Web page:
Lisa Swickard says history is her passion. Now, just days away from the release of "Weathering the Extremes," the first book of a two-part series, it seems evident Seneca County history is Swickard's zeal.
Swickard said the book, which focuses on the 1936 heat wave and the other floods of Seneca County, is a companion to "Calamity and Courage: Tiffin's Battle During Ohio's Deadly 1913 Flood" and also will be the first book of her disaster series.
"I did the 1913 flood book last year; that started out being a chapter in this book, and it took on a life of its own," Swickard said.
Children and adults gather on Perry Street following the 1883 flood.
The low-lying area of Mechanicsburg (Charlotte, Union, Russell and Front streets) after it was inundated during the 1883 flood.
People gather on what is left of the Perry Street bridge during the flood of 1883.
Writing "Weathering" began two years ago for Swickard and was completed through extensive research, she said.
"I didn't know the 1936 heat wave existed. I was going through microfilm at the library and stumbled upon it," she said.
Eleven people in Seneca County were killed during the heat wave, which consisted of eight straight days of temperatures of more than 100 degrees.
Swickard is to be at Paper & Ink, 98 S. Washington St., 11 a.m. to 2 p.m. today to take orders for "Weathering" and to sign copies of "Calamity and Courage."
It was the worst in local history, she said.
"Air conditioning had just been coming into play," Swickard said, but had not yet reached homes in Seneca County.
To battle the heat, residents had to rely on metal fans or drive to the country.
"It was bad. I couldn't imagine that," she said.
Many of the deaths were attributed to heat stroke, and several were recorded to have happened in the New Riegel area and Jackson Township.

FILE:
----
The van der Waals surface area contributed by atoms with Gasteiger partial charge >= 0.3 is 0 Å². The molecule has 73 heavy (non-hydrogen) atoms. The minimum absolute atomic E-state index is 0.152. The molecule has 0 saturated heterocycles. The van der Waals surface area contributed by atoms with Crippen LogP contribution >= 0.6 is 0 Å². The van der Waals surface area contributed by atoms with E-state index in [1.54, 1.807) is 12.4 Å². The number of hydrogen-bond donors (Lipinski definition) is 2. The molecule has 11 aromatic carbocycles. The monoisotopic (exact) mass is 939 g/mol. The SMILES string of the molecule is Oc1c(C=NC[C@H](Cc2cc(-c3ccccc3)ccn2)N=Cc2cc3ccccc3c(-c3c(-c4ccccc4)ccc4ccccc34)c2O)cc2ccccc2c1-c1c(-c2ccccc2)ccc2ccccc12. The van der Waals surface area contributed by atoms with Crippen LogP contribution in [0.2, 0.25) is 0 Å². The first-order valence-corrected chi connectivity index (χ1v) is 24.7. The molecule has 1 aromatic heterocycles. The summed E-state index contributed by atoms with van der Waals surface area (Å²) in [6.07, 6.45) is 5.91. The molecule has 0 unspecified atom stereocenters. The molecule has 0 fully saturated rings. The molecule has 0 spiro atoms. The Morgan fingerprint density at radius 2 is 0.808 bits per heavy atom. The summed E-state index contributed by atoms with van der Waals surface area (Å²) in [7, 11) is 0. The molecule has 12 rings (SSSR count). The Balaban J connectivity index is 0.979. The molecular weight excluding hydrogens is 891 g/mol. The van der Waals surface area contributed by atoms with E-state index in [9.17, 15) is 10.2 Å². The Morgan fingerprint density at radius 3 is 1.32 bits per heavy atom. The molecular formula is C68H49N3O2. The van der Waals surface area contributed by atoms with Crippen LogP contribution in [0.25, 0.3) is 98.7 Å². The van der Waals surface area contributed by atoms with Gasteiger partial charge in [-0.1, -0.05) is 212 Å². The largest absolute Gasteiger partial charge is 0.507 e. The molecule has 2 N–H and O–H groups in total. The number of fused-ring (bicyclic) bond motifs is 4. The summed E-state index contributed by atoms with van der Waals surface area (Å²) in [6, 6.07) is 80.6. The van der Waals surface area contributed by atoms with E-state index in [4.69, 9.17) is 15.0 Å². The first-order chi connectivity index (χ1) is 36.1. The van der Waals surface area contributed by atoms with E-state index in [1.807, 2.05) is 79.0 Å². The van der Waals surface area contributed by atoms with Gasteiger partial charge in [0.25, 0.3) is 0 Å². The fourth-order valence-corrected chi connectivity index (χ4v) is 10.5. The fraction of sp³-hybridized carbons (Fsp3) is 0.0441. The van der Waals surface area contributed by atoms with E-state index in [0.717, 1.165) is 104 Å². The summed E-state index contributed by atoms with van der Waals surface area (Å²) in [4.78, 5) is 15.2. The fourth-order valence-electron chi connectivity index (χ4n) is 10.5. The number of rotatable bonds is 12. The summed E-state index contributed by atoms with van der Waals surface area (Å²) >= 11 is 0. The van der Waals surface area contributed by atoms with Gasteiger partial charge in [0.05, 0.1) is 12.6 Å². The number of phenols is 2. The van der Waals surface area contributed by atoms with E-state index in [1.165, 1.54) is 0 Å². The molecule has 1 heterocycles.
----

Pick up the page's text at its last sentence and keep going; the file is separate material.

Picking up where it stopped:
"One guy in his 40s from New Riegel went out to help in fields, had a heat stroke and died the next morning," she said.
A 17-year-old honor student who was to attend Heidelberg College on a scholarship also died during the heat wave. Swickard said he had gone swimming in a quarry because of the heat and drowned.
"There's a couple of real gut-wrenching things," she said.
Crops and livestock suffered during the heat wave, and even the new Bettsville School caught fire after an internal combustion in the science lab.
"It was that hot. It got up to 106 degrees, and in other cities in Ohio, it got up to 110," she said. "That's unreal, even by today's standards. And to have it go that long, that had to have just been horrid."
In the other floods section of her book, Swickard explores several floods that hit Seneca County from 1822 until 1937, excluding the 1913 flood.
Swickard said there are few records of some of the flooding, but she was lucky to come across the writings of a local historian.
"There were no official records, just word of mouth," she said.
A lot of the information also focuses on the flooding of Mechanicsburg (the area of Charlotte, Front, Union and Russell streets).
A chapter also is dedicated to the 1937 flood, the worst summer flood in history.
Just like her book on the 1913 flood, "Weathering" includes several photographs and local advertisements from the period.
"It's not quite as dramatic as the last book, but it's an important book in its own right," she said. "It's the first time all of the other floods have been put in a volume."
A co-author of six other books about Seneca County history, Swickard said she started writing books about 10 years ago. She attributed her interest in local history to her grandmother.
"My grandma was one the best historians," she said. "She would take me to cemeteries when I was little. She took a real human slant to it."
Taking the human slant has helped Swickard in her research and in completing her books, she said.
"If you can get (the) human aspect into it, it's amazing," she said. "It's real interesting. It's like a little treasure hunt once you go through research and you find things you never expected to find."
Swickard said it's even more of a thrill to find names of people you know.
The final volume and second part of Swickard's disaster series will focus on tornadoes and the blizzard of 1978, an era of history she favors.
"You can go all the way back, or you can do what is happening today, but there is so little written about 20th century (history)," she said.
The book will feature a lot of oral interviews, she said.
Swickard said "Weathering" likely is to be released in the next week, and she is in the process of taking orders.